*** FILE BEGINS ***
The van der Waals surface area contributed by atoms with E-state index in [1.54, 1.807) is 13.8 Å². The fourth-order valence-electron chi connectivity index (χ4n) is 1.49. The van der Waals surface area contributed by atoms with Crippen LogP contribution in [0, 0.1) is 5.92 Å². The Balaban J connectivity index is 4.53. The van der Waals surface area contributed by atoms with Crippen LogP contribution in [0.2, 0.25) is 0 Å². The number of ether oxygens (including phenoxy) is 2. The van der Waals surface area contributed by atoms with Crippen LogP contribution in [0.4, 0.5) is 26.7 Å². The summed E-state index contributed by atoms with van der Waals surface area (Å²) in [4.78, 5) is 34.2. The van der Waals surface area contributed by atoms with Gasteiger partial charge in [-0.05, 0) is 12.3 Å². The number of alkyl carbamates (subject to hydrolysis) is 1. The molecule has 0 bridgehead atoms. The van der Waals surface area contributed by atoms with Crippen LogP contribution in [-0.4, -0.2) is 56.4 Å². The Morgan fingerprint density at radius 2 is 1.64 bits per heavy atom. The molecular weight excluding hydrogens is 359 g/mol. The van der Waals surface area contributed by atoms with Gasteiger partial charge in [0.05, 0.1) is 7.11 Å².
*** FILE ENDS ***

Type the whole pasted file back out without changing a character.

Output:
The van der Waals surface area contributed by atoms with E-state index in [1.54, 1.807) is 13.8 Å². The fourth-order valence-electron chi connectivity index (χ4n) is 1.49. The van der Waals surface area contributed by atoms with Crippen LogP contribution in [0, 0.1) is 5.92 Å². The Balaban J connectivity index is 4.53. The van der Waals surface area contributed by atoms with Crippen LogP contribution in [0.2, 0.25) is 0 Å². The number of ether oxygens (including phenoxy) is 2. The van der Waals surface area contributed by atoms with Crippen LogP contribution in [0.4, 0.5) is 26.7 Å². The summed E-state index contributed by atoms with van der Waals surface area (Å²) in [4.78, 5) is 34.2. The van der Waals surface area contributed by atoms with Gasteiger partial charge in [-0.05, 0) is 12.3 Å². The number of alkyl carbamates (subject to hydrolysis) is 1. The molecule has 0 bridgehead atoms. The van der Waals surface area contributed by atoms with Crippen LogP contribution in [-0.4, -0.2) is 56.4 Å². The Morgan fingerprint density at radius 2 is 1.64 bits per heavy atom. The molecular weight excluding hydrogens is 359 g/mol. The van der Waals surface area contributed by atoms with Gasteiger partial charge in [0.05, 0.1) is 7.11 Å².